How the new Coronavirus Compares with the Influenza Virus

The new coronavirus outbreak has made headlines in recent weeks, but there’s another viral epidemic hitting countries around the world: flu season. But how do these viruses compare, and which one is really more worrisome?

So far, the new coronavirus has led to more than 218,000 illnesses and more than 8,000 deaths worldwide as of March 19, 2020. But that’s nothing compared with the flu also called influenza. In the U.S. alone, the flu has caused an estimated 34 million illnesses, 350,000 hospitalizations and 20,000 deaths this season, according to the CDC. That said, scientists have studied seasonal flu for decades. So, despite the danger of it, we know a lot about flu viruses and what to expect each season. In contrast, very little is known about the new coronavirus and the disease it causes, dubbed COVID-19, because it’s so new and is still being studied. This means COVID-19 is something of a wild card in terms of how far it will spread and how many deaths it will cause. 

“Despite the morbidity and mortality with influenza, there’s a certainty … of seasonal flu,” Dr. Anthony Fauci, director of the National Institute of Allergy and Infectious Diseases, said in a White House press conference on Jan. 31. “I can tell you all, guaranteed, that as we get into March and April, the flu cases are going to go down. You could predict pretty accurately what the range of the mortality is and the hospitalizations [will be],” Fauci said. “The issue now with [COVID-19] is that there’s a lot of unknowns.” 

Scientists are racing to find out more about COVID-19, and our understanding of the virus that causes it and the threat it poses may change as new information becomes available. Based on what we know so far, here’s how it compares with the flu.

Image retrieved from the centers for Disease Control and Prevention

Symptoms and Severity

Both seasonal flu viruses (which include influenza A and influenza B viruses) and COVID-19 are contagious viruses that cause respiratory illness. 

Typical flu symptoms include fever, cough, sore throat, muscle aches, headaches, runny or stuffy nose, fatigue and, sometimes, vomiting and diarrhea, according to the CDC. Flu symptoms often come on suddenly. Most people who get the flu will recover in less than two weeks. But in some people, the flu causes complications, including pneumonia. So far this flu season, about 1% of people in the United States have developed symptoms severe enough to be hospitalized, which is similar to the rate last season, according to data from the CDC.

With COVID-19, doctors are still trying to understand the full picture of disease symptoms and severity. Reported symptoms in patients have varied from mild to severe, and can include fever, cough and shortness of breath, according to the CDC. 


In general, studies of hospitalized patients have found that about 83% to 98% of patients develop a fever, 76% to 82% develop a dry cough and 11% to 44% develop fatigue or muscle aches, according to a review study on COVID-19 published Feb. 28 in the journal JAMA. Other symptoms, including headache, sore throat, abdominal pain, and diarrhea, have been reported, but are less common.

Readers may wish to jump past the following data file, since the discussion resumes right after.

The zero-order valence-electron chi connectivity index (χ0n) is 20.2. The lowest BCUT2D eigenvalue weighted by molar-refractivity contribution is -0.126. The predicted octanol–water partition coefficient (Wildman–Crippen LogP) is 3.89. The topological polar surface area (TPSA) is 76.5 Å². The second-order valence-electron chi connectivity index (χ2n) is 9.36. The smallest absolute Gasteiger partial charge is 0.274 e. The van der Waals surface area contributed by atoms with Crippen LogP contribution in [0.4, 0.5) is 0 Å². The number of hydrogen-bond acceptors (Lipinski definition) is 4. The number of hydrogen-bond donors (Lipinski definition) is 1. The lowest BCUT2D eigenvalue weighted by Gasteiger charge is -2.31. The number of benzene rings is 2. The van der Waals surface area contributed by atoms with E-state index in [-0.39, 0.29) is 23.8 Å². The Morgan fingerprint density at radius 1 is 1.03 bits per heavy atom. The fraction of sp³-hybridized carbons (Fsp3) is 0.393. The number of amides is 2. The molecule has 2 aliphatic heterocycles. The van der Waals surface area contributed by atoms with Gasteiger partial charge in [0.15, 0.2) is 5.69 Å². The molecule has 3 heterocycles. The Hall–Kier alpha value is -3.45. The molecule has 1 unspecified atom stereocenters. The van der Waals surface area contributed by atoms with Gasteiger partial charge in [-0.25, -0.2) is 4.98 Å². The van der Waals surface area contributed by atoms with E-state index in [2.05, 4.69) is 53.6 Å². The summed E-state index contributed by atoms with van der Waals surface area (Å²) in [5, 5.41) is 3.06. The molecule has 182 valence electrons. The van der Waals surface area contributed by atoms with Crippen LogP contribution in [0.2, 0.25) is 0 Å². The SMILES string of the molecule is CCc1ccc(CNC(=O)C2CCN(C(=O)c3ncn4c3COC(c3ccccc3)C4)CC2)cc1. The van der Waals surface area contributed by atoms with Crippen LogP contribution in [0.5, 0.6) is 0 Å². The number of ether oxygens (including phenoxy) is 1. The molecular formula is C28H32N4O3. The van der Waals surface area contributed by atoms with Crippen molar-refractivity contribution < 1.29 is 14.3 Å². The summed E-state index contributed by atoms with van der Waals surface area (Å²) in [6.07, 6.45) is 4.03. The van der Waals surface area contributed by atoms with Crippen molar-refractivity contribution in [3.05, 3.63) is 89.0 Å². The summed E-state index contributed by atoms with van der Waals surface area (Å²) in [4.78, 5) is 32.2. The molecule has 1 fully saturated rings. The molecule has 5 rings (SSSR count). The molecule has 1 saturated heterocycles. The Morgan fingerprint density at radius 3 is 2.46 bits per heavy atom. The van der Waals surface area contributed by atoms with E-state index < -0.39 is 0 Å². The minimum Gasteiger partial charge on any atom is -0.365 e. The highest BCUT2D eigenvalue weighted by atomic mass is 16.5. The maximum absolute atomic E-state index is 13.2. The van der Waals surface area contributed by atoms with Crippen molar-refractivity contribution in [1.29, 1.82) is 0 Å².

Another recent study, considered the largest on COVID-19 cases to date, researchers from the Chinese Center for Disease Control and Protection, analyzed 44,672 confirmed cases in China between Dec. 31, 2019 and Feb. 11, 2020. Of those cases, 80.9% (or 36,160 cases) were considered mild, 13.8% (6,168 cases) severe and 4.7% (2,087) critical. “Critical cases were those that exhibited respiratory failure, septic shock, and/or multiple organ dysfunction/failure,” the researchers wrote in the paper published in China CDC Weekly.

It’s important to note that, because respiratory viruses cause similar symptoms, it can be difficult to distinguish different respiratory viruses based on symptoms alone, according to WHO.

Death rate

The death rate from seasonal flu is typically around 0.1% in the U.S., according to according to the CDC, The death rate for COVID-19 appears to be more than ten times higher than that of the flu. 

In the study published Feb. 18 in the China CDC Weekly, researchers found a death rate from COVID-19 to be around 2.3% in mainland China. Another study of about 1,100 hospitalized patients in China, published Feb. 28 in the New England Journal of Medicine, found that the overall death rate was slightly lower, around 1.4%.

Still, the death rate for COVID-19 appears to vary by location and an individual’s age, among other factors. For instance, in Hubei Province, the epicenter of the outbreak, the death rate reached 2.9%; in other provinces of China, that rate was just 0.4%, according to the China CDC Weekly study. In addition, older adults have been hit the hardest. The death rate soars to 14.8% in those 80 and older; among those ages 70 to 79, the COVID-19 death rate in China seems to be about 8%; it’s 3.6% for those ages 60 to 69; 1.3% for 50 to 59; 0.4% for the age group 40 to 49; and just 0.2% for people ages 10 to 39. No deaths in children under 9 have been reported. 

Though the death rate for COVID-19 is unclear, most researches suggest it is higher than that of the seasonal flu.

Virus Transmission

The measure scientists use to determine how easily a virus spreads is known as the “basic reproduction number,” or R0 (pronounced R-nought). This is an estimate of the average number of people who catch the virus from a single infected person. The flu has an R0 value of about 1.3, according to the CDC